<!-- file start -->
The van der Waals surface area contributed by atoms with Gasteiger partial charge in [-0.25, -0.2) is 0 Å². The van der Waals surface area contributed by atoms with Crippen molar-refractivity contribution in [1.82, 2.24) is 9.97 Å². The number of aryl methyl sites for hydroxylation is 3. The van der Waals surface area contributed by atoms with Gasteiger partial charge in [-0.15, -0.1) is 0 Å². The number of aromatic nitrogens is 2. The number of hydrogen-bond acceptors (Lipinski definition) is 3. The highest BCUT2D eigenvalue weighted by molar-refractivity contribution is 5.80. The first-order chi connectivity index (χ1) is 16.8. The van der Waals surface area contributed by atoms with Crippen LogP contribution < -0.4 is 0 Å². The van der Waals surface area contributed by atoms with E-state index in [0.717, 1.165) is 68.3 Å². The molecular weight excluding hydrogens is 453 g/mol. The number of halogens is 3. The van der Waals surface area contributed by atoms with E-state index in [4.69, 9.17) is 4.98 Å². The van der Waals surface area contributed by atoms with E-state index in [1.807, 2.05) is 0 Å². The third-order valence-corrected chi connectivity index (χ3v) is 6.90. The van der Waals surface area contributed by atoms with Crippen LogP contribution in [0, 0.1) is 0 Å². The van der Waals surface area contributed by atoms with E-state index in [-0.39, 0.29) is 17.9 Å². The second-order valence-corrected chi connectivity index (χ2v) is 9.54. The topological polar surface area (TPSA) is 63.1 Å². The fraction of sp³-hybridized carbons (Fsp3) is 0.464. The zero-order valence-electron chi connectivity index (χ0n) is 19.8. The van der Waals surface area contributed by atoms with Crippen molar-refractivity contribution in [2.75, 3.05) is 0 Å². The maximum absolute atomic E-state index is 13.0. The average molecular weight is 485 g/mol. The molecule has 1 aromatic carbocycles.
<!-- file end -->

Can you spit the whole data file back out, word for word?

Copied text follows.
The van der Waals surface area contributed by atoms with Gasteiger partial charge in [-0.25, -0.2) is 0 Å². The van der Waals surface area contributed by atoms with Crippen molar-refractivity contribution in [1.82, 2.24) is 9.97 Å². The number of aryl methyl sites for hydroxylation is 3. The van der Waals surface area contributed by atoms with Gasteiger partial charge in [-0.15, -0.1) is 0 Å². The number of aromatic nitrogens is 2. The number of hydrogen-bond acceptors (Lipinski definition) is 3. The highest BCUT2D eigenvalue weighted by molar-refractivity contribution is 5.80. The first-order chi connectivity index (χ1) is 16.8. The van der Waals surface area contributed by atoms with Crippen LogP contribution < -0.4 is 0 Å². The van der Waals surface area contributed by atoms with E-state index in [0.717, 1.165) is 68.3 Å². The molecular weight excluding hydrogens is 453 g/mol. The number of halogens is 3. The van der Waals surface area contributed by atoms with E-state index in [4.69, 9.17) is 4.98 Å². The van der Waals surface area contributed by atoms with E-state index in [1.807, 2.05) is 0 Å². The third-order valence-corrected chi connectivity index (χ3v) is 6.90. The van der Waals surface area contributed by atoms with Crippen LogP contribution in [0, 0.1) is 0 Å². The van der Waals surface area contributed by atoms with E-state index in [-0.39, 0.29) is 17.9 Å². The second-order valence-corrected chi connectivity index (χ2v) is 9.54. The topological polar surface area (TPSA) is 63.1 Å². The fraction of sp³-hybridized carbons (Fsp3) is 0.464. The zero-order valence-electron chi connectivity index (χ0n) is 19.8. The van der Waals surface area contributed by atoms with Crippen molar-refractivity contribution in [2.75, 3.05) is 0 Å². The maximum absolute atomic E-state index is 13.0. The average molecular weight is 485 g/mol. The molecule has 1 aromatic carbocycles.